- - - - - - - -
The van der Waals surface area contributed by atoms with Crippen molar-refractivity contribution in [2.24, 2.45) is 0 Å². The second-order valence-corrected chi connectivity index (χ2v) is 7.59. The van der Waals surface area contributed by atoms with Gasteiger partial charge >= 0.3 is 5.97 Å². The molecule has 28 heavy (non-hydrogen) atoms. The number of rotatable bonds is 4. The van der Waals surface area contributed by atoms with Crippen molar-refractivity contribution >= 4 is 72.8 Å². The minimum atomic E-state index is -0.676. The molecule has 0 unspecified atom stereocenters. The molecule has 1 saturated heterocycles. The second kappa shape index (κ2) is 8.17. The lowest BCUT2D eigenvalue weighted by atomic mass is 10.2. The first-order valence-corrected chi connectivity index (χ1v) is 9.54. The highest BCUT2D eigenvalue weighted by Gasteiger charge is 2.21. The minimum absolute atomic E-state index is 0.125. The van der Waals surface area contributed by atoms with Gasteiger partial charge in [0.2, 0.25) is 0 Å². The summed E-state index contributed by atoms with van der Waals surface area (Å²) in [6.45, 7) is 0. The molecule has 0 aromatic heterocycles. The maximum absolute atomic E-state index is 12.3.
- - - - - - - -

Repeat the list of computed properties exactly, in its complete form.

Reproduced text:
The van der Waals surface area contributed by atoms with Crippen molar-refractivity contribution in [2.24, 2.45) is 0 Å². The second-order valence-corrected chi connectivity index (χ2v) is 7.59. The van der Waals surface area contributed by atoms with Gasteiger partial charge >= 0.3 is 5.97 Å². The molecule has 28 heavy (non-hydrogen) atoms. The number of rotatable bonds is 4. The van der Waals surface area contributed by atoms with Crippen molar-refractivity contribution >= 4 is 72.8 Å². The minimum atomic E-state index is -0.676. The molecule has 0 unspecified atom stereocenters. The molecule has 1 saturated heterocycles. The second kappa shape index (κ2) is 8.17. The lowest BCUT2D eigenvalue weighted by atomic mass is 10.2. The first-order valence-corrected chi connectivity index (χ1v) is 9.54. The highest BCUT2D eigenvalue weighted by Gasteiger charge is 2.21. The minimum absolute atomic E-state index is 0.125. The van der Waals surface area contributed by atoms with Gasteiger partial charge in [0.2, 0.25) is 0 Å². The summed E-state index contributed by atoms with van der Waals surface area (Å²) in [6.45, 7) is 0. The molecule has 0 aromatic heterocycles. The maximum absolute atomic E-state index is 12.3.